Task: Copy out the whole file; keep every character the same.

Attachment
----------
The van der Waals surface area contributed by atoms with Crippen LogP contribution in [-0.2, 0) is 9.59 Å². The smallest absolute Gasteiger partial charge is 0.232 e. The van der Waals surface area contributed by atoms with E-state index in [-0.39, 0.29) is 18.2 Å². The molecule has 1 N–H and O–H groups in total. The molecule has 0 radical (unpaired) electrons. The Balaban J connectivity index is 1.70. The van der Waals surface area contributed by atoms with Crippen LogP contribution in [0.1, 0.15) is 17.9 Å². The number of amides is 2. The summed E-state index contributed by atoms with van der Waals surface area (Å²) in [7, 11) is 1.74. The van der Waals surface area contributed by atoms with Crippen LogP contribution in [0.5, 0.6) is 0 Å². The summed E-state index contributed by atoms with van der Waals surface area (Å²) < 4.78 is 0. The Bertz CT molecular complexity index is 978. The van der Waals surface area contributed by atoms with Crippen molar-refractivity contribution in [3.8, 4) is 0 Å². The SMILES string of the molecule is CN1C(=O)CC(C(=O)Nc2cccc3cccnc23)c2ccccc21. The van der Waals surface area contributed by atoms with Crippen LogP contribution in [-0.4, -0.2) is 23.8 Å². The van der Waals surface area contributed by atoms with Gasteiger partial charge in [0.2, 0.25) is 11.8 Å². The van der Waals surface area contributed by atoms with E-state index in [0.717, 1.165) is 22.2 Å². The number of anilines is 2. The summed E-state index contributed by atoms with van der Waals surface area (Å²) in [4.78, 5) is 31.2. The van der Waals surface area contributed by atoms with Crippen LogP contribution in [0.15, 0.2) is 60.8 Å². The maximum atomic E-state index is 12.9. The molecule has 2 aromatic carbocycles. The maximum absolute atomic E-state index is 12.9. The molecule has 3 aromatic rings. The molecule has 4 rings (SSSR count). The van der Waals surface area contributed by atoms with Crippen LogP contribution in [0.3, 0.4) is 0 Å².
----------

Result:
The van der Waals surface area contributed by atoms with Crippen LogP contribution in [-0.2, 0) is 9.59 Å². The smallest absolute Gasteiger partial charge is 0.232 e. The van der Waals surface area contributed by atoms with E-state index in [-0.39, 0.29) is 18.2 Å². The molecule has 1 N–H and O–H groups in total. The molecule has 0 radical (unpaired) electrons. The Balaban J connectivity index is 1.70. The van der Waals surface area contributed by atoms with Crippen LogP contribution in [0.1, 0.15) is 17.9 Å². The number of amides is 2. The summed E-state index contributed by atoms with van der Waals surface area (Å²) in [7, 11) is 1.74. The van der Waals surface area contributed by atoms with Crippen LogP contribution in [0.5, 0.6) is 0 Å². The summed E-state index contributed by atoms with van der Waals surface area (Å²) < 4.78 is 0. The Bertz CT molecular complexity index is 978. The van der Waals surface area contributed by atoms with Crippen molar-refractivity contribution in [3.8, 4) is 0 Å². The SMILES string of the molecule is CN1C(=O)CC(C(=O)Nc2cccc3cccnc23)c2ccccc21. The van der Waals surface area contributed by atoms with Crippen LogP contribution in [-0.4, -0.2) is 23.8 Å². The van der Waals surface area contributed by atoms with Gasteiger partial charge in [0.2, 0.25) is 11.8 Å². The van der Waals surface area contributed by atoms with E-state index in [0.717, 1.165) is 22.2 Å². The number of anilines is 2. The summed E-state index contributed by atoms with van der Waals surface area (Å²) in [4.78, 5) is 31.2. The van der Waals surface area contributed by atoms with Crippen LogP contribution in [0.15, 0.2) is 60.8 Å². The maximum atomic E-state index is 12.9. The molecule has 2 aromatic carbocycles. The maximum absolute atomic E-state index is 12.9. The molecule has 3 aromatic rings. The molecule has 4 rings (SSSR count). The van der Waals surface area contributed by atoms with Crippen LogP contribution in [0.3, 0.4) is 0 Å².